The Gracekeepers by Kirsty Logan


A flooded world. A floating circus. Two women in search of a home. North lives on a circus boat with her beloved bear, keeping a secret that could capsize her life. Callanish lives alone in her house in the middle of the ocean, tending the graves of those who die at sea. As penance for a terrible mistake, she has become a gracekeeper. A chance meeting between the two draws them magnetically to one another – and to the promise of a new life. But the waters are treacherous, and the tide is against them.

This atmospheric YA novel is a cross between dystopia and magical realism, full of ethereal imagery that gives it a magical quality. The world has flooded and only small pockets of lands are left- the population is now divided between landlockers, the wealthy who live on the land, and the damplings, who live on the water. North is a dampling who performs extravagant circus events with her bear in order to survive, while Callanish is a landlocker with a secret, living apart from her people as a gracekeeper.

Kirsty Logan’s prose is strikingly beautiful and I would read the book again just for that.

“The apple was a perfect sphere, green speckled with red, shiny as a bird’s eye. Avalon pulled a silver knife from her dress pocket and cut the apple’s softening flesh into quarters, exposing the pips tenderly. Its scent exploded in the air: sweetly souring, past its best but still with a sheen of juice.”

The narrative shifts to various different viewpoints, which was refreshing and allows for a free-flowing plot. The characterisation is vidid and colourful and brings each individual to life, oozing glamour, hatred and sex. It was this that made me so impatient to get back to the book when I wasn’t reading it.

The world-building- when it exists- is intriguing, but falls short by leaving so many unanswered questions. The origin of the practice of gracekeeping, starving birds to death above water graves to indicate the period of mourning, is never explained. As a gracekeeper, Callanish must live separate from all others, but there is never a hint of who has decided this and who governs the world she lives in. I would have liked to have known the backstory to the segregation between damplings and landlockers, and what place the religious sect had in the narrative.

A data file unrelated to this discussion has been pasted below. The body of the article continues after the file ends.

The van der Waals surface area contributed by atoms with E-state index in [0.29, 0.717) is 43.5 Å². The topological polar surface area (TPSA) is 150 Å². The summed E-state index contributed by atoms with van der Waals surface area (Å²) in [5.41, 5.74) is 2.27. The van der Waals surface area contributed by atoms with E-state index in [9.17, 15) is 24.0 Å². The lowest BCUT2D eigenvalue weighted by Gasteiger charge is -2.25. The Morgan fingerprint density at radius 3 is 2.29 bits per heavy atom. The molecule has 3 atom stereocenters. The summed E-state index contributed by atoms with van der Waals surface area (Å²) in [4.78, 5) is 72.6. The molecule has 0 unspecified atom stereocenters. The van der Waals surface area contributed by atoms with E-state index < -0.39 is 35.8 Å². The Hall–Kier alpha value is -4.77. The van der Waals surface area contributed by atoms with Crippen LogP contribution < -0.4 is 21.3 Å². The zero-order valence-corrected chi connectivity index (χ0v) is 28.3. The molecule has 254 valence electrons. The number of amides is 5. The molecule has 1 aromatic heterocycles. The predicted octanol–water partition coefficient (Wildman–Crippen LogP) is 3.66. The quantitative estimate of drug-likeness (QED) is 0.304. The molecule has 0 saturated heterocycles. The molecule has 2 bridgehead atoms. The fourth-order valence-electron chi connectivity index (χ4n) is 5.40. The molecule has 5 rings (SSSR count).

“Spectacle is grounded in the illusion of control.”

Themes of the rituals of life and death, pregnancy, gay relationships, Scottish selkie mythology and Shakespearian play on gender make this novel unique. However, the ending was a little lacklustre, with a tragic event not causing nearly as much grief as it should have, which made the relationship involved less authentic. People have suggested that one of the main themes of this book is female bodily autonomy, but I found it odd how a scene in which a selkie impregnates a character in what realistically should be defined as rape didn’t seem to be a matter of concern to the victim.

Despite some of the slightly disappointing aspects, this is still a compelling, artisitic novel and one that I would recommend to lovers of The Night Circus and Church of Marvels. Next on my list is Kirsty Logan’s A Portable Shelter.

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